Photographing birds turns into tug-of-war with muskrat in Bangor

I skipped out of the office early yesterday to take a walk in Bangor’s Essex Woods and see if any egrets or herons had returned to the bog yet this year. I didn’t see any of those big wading birds, but I did run across a wide variety of songbirds and several eastern kingbirds, grey and white flycatchers that are a lot of fun to watch. I was also greeted by a group of mallard ducks, many of them this year’s young, now at their awkward “teenage” stage. And I had fun photographing a variety of bees, including a bee-like insect with a shiny green head.

The bog had changed a lot in the past few weeks, I noticed. The cattails and grasses surrounding the water had grown tall so that the water was only visible from the path in a few places. This is great for wildlife — a place for species to nest and travel under cover.

I had a funny wildlife run-in because of the tall grass, actually — though I didn’t capture evidence of it on camera. As I walked along the path that travels around the edges of the bog, I heard a rustling in the grass and cattails from time to time, and sometimes I would peer in to see if I could spot an animal. Usually, it was a mallard duck, coming up onto the path from the water. I was headed back to the car when I noticed a bunch of cattails swaying beside the path. Certain it was another duck, I walked up to the cattails and grabbed ahold of a few to part them and have a look. I looked down and saw a muskrat gnawing on the base of the cattail — one I was holding. We appeared to be playing tug-of-war with the cattail. Then he (or she) looked up, and upon seeing me, dropped his end of the green stalk, turned and fled through the cattails and grasses toward the water, his dark ratlike tail trailing behind him. Not meaning to rob him of his cattail, I threw it after him and said, “You can have it back!” — then started laughing. If anyone had been walking nearby, I’m sure they would have wondered what I was doing.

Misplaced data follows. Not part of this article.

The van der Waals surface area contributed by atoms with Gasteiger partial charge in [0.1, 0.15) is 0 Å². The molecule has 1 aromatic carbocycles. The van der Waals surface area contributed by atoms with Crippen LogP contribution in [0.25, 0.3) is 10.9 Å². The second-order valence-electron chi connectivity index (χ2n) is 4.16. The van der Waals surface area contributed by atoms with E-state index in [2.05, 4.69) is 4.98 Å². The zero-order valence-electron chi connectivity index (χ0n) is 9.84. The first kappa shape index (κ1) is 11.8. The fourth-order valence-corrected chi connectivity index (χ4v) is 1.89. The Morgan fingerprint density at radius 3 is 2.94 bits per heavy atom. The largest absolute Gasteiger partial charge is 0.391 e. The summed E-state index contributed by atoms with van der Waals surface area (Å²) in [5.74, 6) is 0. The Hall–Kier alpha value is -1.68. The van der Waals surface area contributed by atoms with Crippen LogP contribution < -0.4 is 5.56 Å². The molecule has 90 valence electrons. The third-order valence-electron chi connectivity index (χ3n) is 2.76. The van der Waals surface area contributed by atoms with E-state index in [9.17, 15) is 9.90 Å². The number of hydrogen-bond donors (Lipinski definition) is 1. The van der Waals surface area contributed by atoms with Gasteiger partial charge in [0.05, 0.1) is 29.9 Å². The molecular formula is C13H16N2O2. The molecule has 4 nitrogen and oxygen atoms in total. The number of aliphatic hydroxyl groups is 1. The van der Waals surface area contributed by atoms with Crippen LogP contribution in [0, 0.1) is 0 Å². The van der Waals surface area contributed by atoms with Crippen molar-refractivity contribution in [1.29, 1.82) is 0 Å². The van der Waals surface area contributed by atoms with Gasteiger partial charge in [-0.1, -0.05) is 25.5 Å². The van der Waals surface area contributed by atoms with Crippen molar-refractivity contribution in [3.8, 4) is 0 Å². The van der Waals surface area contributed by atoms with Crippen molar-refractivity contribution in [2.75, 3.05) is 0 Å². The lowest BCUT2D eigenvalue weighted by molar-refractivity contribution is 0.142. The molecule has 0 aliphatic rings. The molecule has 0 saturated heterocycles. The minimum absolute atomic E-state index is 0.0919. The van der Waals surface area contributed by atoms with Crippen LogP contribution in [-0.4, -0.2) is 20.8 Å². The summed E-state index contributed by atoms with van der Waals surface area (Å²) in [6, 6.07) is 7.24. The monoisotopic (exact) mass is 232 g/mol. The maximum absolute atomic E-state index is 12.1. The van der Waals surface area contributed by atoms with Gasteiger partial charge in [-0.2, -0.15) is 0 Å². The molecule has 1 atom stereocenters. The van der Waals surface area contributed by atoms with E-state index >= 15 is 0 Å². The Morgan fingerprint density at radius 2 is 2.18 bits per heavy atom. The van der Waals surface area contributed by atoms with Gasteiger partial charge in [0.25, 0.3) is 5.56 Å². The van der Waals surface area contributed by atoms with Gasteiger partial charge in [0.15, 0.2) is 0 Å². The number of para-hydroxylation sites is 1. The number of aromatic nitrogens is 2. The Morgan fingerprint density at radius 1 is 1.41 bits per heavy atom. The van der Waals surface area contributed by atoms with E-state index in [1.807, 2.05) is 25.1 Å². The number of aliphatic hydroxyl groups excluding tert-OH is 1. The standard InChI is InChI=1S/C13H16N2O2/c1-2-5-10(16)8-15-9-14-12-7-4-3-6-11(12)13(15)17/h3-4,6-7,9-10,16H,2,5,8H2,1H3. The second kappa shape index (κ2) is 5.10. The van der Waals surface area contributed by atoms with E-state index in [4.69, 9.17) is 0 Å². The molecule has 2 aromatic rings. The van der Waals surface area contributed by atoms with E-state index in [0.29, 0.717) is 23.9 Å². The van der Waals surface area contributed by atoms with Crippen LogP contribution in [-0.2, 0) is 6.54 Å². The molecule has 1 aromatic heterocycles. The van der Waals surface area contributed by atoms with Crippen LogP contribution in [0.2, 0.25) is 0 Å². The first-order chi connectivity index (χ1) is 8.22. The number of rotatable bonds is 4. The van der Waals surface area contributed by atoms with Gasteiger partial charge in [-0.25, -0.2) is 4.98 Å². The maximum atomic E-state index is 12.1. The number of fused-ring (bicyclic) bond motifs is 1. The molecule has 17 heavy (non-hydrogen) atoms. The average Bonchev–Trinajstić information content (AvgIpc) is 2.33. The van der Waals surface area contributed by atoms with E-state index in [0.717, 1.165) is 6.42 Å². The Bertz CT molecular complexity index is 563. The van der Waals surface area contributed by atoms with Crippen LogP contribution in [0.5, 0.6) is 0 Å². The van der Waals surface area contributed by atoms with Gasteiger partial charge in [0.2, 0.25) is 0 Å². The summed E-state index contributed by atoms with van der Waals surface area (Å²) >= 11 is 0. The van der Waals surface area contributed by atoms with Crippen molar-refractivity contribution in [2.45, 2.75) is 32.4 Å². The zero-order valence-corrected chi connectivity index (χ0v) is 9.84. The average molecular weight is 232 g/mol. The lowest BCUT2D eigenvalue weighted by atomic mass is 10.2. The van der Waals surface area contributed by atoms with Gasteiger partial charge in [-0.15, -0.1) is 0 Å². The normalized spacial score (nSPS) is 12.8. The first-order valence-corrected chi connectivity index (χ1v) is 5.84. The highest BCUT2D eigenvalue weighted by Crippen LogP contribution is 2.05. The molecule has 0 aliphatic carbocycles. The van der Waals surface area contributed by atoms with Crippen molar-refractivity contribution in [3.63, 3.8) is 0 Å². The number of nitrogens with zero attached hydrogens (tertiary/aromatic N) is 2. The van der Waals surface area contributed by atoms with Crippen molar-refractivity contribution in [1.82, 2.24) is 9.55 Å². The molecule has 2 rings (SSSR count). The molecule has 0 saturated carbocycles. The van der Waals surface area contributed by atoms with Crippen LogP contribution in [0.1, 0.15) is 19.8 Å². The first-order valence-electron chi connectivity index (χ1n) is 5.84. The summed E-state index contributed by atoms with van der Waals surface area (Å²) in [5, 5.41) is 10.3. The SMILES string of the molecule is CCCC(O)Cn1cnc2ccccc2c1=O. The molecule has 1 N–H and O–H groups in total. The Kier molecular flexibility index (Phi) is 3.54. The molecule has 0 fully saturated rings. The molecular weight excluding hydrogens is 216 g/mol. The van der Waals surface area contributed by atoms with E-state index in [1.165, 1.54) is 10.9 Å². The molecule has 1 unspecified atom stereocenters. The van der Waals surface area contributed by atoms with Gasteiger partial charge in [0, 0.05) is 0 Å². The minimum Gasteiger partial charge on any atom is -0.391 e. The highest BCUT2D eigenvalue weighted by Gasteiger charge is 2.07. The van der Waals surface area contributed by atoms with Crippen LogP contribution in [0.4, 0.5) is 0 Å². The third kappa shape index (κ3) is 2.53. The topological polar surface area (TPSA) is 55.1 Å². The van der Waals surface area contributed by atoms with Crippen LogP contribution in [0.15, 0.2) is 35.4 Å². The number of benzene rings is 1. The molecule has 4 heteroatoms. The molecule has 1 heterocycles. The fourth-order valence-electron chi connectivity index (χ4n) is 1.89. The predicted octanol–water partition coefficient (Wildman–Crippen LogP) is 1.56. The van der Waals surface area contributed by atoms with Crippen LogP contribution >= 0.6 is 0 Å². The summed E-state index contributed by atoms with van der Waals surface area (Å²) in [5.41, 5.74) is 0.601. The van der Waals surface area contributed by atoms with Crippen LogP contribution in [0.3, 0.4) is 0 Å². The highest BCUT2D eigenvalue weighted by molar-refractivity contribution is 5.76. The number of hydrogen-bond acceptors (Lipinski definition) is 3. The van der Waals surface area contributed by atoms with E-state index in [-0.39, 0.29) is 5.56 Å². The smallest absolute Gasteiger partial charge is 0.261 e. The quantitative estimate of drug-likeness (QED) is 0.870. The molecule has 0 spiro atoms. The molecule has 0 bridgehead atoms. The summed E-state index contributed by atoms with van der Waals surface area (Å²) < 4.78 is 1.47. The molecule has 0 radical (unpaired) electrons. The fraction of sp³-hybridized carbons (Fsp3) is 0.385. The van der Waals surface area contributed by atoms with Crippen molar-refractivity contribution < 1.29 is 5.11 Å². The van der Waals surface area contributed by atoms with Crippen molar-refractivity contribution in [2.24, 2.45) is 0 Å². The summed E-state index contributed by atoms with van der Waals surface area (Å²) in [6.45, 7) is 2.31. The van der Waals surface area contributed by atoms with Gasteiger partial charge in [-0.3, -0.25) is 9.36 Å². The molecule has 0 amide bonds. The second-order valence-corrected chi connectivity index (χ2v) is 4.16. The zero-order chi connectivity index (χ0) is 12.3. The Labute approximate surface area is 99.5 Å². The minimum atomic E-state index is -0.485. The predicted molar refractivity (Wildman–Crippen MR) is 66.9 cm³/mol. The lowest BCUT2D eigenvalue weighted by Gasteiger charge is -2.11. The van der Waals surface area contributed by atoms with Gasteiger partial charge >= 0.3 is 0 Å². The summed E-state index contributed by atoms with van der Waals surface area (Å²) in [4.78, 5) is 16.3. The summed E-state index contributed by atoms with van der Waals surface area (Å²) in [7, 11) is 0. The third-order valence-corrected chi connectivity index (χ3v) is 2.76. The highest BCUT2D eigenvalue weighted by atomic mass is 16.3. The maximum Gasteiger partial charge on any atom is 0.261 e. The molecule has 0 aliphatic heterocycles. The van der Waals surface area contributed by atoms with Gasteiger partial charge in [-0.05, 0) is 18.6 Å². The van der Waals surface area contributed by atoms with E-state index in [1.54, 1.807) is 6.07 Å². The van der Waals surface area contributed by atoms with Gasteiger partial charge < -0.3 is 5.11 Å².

I did a little research later and learned that muskrats use aquatic plants, especially cattails, to build their lodges.

Anyway — here are a few photos from the trip. I’m sorry I didn’t have the wits about me to photograph the muskrat. But I’m OK with just having the funny memory.

Aislinn Sarnacki

About Aislinn Sarnacki

Aislinn is a Bangor Daily News reporter for the Outdoors pages, focusing on outdoor recreation and Maine wildlife. Visit her main blog at